You’ve heard a million times that soda is bad for you, but maybe you still enjoy the occasional soft drink. There’s nothing wrong with soda every now and then, right? Well, the minute you drink soda, changes occur within your body, especially in your veins.
First off, the immediate change is the sugar now pulsing through your body, which makes you feel energized and alert. Many sodas also contain some level of caffeine, which now has your nerves in high gear.
Needless to say, you feel good, but are you really good?
A recent study looked at 28 young adults who had their blood continuously sampled throughout an entire day. The participants consumed a normal breakfast, lunch, and dinner. During morning and afternoon tea, the participants received a can of soda.
When you consume a sugary food like chocolate, that sugar is broken down and released slowly into the body. Soda in sugar doesn’t get broken down and hits your body quickly – within 30 minutes to be exact. This causes glucose levels to spike dramatically. When this occurs, your body produces more insulin, which instructs your cells to take in as much sugar as they can. This is when your cells will either burn what it can or store what it cannot. This quickly begins to remove sugar from the blood along with providing you with energy.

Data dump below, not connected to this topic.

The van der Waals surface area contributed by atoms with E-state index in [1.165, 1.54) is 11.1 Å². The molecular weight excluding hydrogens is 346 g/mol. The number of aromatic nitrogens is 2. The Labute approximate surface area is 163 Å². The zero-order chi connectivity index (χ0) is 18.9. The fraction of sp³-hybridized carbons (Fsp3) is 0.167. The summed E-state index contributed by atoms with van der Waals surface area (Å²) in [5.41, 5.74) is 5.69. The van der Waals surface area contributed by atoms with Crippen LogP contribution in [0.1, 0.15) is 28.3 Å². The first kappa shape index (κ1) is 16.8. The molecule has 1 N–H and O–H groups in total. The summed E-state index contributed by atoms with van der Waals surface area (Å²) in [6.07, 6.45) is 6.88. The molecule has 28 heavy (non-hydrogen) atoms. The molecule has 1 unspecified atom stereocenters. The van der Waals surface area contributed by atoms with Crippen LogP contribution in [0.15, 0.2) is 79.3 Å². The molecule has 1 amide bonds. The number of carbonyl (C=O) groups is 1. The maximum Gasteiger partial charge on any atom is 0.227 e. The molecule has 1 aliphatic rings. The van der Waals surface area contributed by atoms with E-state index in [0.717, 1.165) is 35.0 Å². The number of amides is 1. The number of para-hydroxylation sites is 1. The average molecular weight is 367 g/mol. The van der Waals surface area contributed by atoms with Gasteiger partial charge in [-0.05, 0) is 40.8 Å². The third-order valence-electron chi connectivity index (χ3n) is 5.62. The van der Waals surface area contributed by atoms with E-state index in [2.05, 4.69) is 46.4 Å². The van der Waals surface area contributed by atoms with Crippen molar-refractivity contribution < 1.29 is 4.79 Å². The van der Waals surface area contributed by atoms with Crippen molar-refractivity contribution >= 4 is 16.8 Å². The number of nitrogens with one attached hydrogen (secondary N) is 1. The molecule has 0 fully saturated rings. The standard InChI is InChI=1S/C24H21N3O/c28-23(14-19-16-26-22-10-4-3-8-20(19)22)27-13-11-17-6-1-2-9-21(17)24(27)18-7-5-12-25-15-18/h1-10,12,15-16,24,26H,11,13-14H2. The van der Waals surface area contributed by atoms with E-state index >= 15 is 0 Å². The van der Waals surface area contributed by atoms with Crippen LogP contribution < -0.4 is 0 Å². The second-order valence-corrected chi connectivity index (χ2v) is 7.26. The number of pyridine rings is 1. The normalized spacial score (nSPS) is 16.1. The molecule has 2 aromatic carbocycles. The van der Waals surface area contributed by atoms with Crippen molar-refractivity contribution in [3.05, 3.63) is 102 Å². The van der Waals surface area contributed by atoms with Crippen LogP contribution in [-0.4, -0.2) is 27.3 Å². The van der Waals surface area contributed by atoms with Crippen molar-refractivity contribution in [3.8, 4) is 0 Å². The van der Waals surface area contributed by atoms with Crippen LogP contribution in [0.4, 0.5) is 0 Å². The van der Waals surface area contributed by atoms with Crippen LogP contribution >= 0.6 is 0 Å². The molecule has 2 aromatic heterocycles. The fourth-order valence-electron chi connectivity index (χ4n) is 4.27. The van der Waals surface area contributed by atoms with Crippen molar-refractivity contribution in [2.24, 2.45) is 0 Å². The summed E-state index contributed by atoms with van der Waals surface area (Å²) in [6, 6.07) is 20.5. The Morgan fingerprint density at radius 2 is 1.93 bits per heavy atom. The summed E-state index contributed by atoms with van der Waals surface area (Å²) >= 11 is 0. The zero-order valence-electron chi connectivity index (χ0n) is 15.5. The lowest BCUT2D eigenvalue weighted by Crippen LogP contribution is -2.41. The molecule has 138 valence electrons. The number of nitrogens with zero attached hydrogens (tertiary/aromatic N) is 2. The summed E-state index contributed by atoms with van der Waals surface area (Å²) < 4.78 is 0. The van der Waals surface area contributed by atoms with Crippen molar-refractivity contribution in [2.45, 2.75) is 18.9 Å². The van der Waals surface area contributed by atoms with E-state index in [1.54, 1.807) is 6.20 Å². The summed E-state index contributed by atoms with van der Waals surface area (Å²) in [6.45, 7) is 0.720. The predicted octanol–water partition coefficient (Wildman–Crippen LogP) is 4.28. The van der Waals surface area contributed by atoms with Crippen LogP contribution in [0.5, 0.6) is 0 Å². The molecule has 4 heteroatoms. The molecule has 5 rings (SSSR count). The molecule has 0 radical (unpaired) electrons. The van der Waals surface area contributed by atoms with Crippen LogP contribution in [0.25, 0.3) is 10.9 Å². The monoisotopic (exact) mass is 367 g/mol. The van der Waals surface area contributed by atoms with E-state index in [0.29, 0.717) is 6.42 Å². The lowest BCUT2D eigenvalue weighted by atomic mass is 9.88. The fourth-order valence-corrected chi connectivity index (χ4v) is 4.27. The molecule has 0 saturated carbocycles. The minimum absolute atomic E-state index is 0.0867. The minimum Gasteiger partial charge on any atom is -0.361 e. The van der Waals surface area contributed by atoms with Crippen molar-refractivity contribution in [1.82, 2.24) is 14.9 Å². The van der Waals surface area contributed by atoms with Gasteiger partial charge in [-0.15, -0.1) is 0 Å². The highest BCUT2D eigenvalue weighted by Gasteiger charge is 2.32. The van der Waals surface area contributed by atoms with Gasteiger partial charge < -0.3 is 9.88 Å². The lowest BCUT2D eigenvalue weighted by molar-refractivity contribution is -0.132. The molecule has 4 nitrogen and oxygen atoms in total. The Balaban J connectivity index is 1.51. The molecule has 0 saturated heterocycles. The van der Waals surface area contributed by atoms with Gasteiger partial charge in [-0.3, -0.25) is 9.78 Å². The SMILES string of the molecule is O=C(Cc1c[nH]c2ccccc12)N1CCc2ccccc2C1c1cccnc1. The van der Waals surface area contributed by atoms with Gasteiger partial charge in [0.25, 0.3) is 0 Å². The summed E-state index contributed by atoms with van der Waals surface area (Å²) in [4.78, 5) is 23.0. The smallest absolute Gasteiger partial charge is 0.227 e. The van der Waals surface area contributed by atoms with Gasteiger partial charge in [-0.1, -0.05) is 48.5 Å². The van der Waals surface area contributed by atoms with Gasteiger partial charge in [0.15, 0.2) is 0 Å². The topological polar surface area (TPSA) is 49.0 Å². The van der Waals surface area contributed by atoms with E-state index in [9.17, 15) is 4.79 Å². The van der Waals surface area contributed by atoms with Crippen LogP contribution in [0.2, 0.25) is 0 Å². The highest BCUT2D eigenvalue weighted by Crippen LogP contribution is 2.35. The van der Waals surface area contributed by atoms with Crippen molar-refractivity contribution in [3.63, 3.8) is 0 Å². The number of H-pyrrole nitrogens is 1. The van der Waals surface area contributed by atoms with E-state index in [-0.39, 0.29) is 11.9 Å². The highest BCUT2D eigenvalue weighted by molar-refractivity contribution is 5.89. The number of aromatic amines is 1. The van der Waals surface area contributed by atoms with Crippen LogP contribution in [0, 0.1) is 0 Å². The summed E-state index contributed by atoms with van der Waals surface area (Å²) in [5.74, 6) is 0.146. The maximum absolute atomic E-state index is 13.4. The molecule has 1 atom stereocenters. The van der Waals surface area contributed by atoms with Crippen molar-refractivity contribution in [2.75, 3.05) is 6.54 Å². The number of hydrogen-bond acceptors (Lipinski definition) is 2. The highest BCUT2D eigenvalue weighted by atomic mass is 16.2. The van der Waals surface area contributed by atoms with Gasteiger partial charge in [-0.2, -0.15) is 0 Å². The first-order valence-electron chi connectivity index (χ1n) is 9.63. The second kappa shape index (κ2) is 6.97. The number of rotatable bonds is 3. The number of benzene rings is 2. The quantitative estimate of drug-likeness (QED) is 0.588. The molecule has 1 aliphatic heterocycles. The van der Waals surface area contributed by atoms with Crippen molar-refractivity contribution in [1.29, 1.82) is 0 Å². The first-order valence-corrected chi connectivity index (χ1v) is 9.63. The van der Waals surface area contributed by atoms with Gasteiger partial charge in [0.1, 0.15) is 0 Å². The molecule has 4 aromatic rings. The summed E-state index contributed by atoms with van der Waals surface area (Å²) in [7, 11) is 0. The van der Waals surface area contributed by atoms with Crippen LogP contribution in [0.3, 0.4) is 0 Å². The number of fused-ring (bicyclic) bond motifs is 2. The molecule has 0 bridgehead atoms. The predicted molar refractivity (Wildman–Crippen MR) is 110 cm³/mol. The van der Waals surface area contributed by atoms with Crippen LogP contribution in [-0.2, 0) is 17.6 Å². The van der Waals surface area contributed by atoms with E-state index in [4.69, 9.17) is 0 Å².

Unfortunately, your cells can’t suck up all this excess sugar, so your levels continue to remain high, which can lead to damage to your blood vessels. This results in more insulin being produced and released.
For the participants, the two cans of soda were enough to keep sugar levels high all day. Even as the day dwindled, and sugar levels dropped, insulin levels still remained high. This suggests that merely two cans of soda are enough to make your pancreas work overtime.
Senior author Professor Bronwyn Kingwell explained, “If you did this day in, day out, your pancreas would be under considerable stress – and this is how diabetes can develop. Having a little can of soft drink in the morning is going to have lasting effects throughout the day.”
This is how diabetes is caused. Over time, your cells become resistant to the insulin causing the pancreas to continuously work harder and ultimately burn out.
Aside from insulin resistance, another interesting situation occurs. Insulin tells your body to burn sugar, but also stop burning fat. Normally, the body will burn a bit of both to function, but due to the spike of insulin after a soda, your ability to burn fat reduces.
As you can see, sugary beverages like a soda can do some serious damage to your body, even with such a small amount. Regardless of your intake of soda is, it is highly advised that you cut back in order to protect the health of your veins and pancreas.